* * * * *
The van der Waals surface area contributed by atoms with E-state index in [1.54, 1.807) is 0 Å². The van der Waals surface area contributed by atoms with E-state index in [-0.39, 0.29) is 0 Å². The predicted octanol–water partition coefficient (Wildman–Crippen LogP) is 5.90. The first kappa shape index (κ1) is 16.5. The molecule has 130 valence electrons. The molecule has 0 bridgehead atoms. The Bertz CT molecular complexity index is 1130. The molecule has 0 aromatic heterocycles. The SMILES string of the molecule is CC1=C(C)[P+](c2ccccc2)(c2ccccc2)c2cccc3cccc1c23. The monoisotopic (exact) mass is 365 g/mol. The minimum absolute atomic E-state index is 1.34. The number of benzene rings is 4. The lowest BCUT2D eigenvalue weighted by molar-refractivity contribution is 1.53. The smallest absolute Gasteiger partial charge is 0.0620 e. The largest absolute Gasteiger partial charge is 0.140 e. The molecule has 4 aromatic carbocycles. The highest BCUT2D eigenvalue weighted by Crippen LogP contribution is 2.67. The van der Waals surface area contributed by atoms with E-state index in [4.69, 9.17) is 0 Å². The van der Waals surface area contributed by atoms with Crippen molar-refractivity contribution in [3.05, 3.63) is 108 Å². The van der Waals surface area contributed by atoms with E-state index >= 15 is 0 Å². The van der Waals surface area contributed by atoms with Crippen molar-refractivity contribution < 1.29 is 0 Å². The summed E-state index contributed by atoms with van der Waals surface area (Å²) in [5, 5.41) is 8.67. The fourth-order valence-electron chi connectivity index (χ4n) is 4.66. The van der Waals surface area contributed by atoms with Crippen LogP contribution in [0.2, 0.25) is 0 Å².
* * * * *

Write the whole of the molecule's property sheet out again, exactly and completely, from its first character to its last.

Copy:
The van der Waals surface area contributed by atoms with E-state index in [1.54, 1.807) is 0 Å². The van der Waals surface area contributed by atoms with E-state index in [-0.39, 0.29) is 0 Å². The predicted octanol–water partition coefficient (Wildman–Crippen LogP) is 5.90. The first kappa shape index (κ1) is 16.5. The molecule has 130 valence electrons. The molecule has 0 bridgehead atoms. The Bertz CT molecular complexity index is 1130. The molecule has 0 aromatic heterocycles. The SMILES string of the molecule is CC1=C(C)[P+](c2ccccc2)(c2ccccc2)c2cccc3cccc1c23. The monoisotopic (exact) mass is 365 g/mol. The minimum absolute atomic E-state index is 1.34. The number of benzene rings is 4. The lowest BCUT2D eigenvalue weighted by molar-refractivity contribution is 1.53. The smallest absolute Gasteiger partial charge is 0.0620 e. The largest absolute Gasteiger partial charge is 0.140 e. The molecule has 4 aromatic carbocycles. The highest BCUT2D eigenvalue weighted by Crippen LogP contribution is 2.67. The van der Waals surface area contributed by atoms with E-state index in [4.69, 9.17) is 0 Å². The van der Waals surface area contributed by atoms with Crippen molar-refractivity contribution in [3.05, 3.63) is 108 Å². The van der Waals surface area contributed by atoms with E-state index >= 15 is 0 Å². The van der Waals surface area contributed by atoms with Crippen molar-refractivity contribution < 1.29 is 0 Å². The summed E-state index contributed by atoms with van der Waals surface area (Å²) in [5, 5.41) is 8.67. The fourth-order valence-electron chi connectivity index (χ4n) is 4.66. The van der Waals surface area contributed by atoms with Crippen LogP contribution in [0.2, 0.25) is 0 Å².